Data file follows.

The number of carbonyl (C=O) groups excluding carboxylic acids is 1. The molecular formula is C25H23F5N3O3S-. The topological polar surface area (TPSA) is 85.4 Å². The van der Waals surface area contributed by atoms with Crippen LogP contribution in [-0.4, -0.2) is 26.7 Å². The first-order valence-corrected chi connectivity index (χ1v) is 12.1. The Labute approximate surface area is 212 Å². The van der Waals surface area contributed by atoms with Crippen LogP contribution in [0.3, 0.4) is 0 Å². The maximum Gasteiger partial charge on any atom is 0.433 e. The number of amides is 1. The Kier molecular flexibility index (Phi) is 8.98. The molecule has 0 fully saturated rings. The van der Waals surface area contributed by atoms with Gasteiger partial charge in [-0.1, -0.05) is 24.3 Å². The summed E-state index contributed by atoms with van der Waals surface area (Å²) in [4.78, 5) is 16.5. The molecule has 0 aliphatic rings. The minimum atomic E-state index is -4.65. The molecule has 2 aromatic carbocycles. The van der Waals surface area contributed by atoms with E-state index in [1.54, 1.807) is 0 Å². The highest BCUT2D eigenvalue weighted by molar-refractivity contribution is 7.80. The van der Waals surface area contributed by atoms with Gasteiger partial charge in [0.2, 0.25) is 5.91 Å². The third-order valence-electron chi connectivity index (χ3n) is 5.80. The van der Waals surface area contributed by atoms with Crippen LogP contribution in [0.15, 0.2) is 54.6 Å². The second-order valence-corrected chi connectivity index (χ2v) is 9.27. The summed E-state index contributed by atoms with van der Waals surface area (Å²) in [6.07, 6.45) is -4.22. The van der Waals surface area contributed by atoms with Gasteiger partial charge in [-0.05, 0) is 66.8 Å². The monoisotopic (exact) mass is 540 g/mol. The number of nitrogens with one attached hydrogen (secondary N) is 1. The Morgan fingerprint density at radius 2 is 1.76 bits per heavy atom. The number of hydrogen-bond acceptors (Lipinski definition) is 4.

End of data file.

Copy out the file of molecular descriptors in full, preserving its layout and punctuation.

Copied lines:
The number of carbonyl (C=O) groups excluding carboxylic acids is 1. The molecular formula is C25H23F5N3O3S-. The topological polar surface area (TPSA) is 85.4 Å². The van der Waals surface area contributed by atoms with Crippen LogP contribution in [-0.4, -0.2) is 26.7 Å². The first-order valence-corrected chi connectivity index (χ1v) is 12.1. The Labute approximate surface area is 212 Å². The van der Waals surface area contributed by atoms with Crippen LogP contribution in [0.3, 0.4) is 0 Å². The maximum Gasteiger partial charge on any atom is 0.433 e. The number of amides is 1. The Kier molecular flexibility index (Phi) is 8.98. The molecule has 0 fully saturated rings. The van der Waals surface area contributed by atoms with Gasteiger partial charge in [-0.1, -0.05) is 24.3 Å². The summed E-state index contributed by atoms with van der Waals surface area (Å²) in [4.78, 5) is 16.5. The molecule has 0 aliphatic rings. The minimum atomic E-state index is -4.65. The molecule has 2 aromatic carbocycles. The van der Waals surface area contributed by atoms with E-state index in [1.54, 1.807) is 0 Å². The highest BCUT2D eigenvalue weighted by molar-refractivity contribution is 7.80. The van der Waals surface area contributed by atoms with Gasteiger partial charge in [0.2, 0.25) is 5.91 Å². The third-order valence-electron chi connectivity index (χ3n) is 5.80. The van der Waals surface area contributed by atoms with Crippen LogP contribution in [0.15, 0.2) is 54.6 Å². The second-order valence-corrected chi connectivity index (χ2v) is 9.27. The summed E-state index contributed by atoms with van der Waals surface area (Å²) in [6.07, 6.45) is -4.22. The van der Waals surface area contributed by atoms with Gasteiger partial charge in [-0.05, 0) is 66.8 Å². The monoisotopic (exact) mass is 540 g/mol. The number of nitrogens with one attached hydrogen (secondary N) is 1. The Morgan fingerprint density at radius 2 is 1.76 bits per heavy atom. The number of hydrogen-bond acceptors (Lipinski definition) is 4.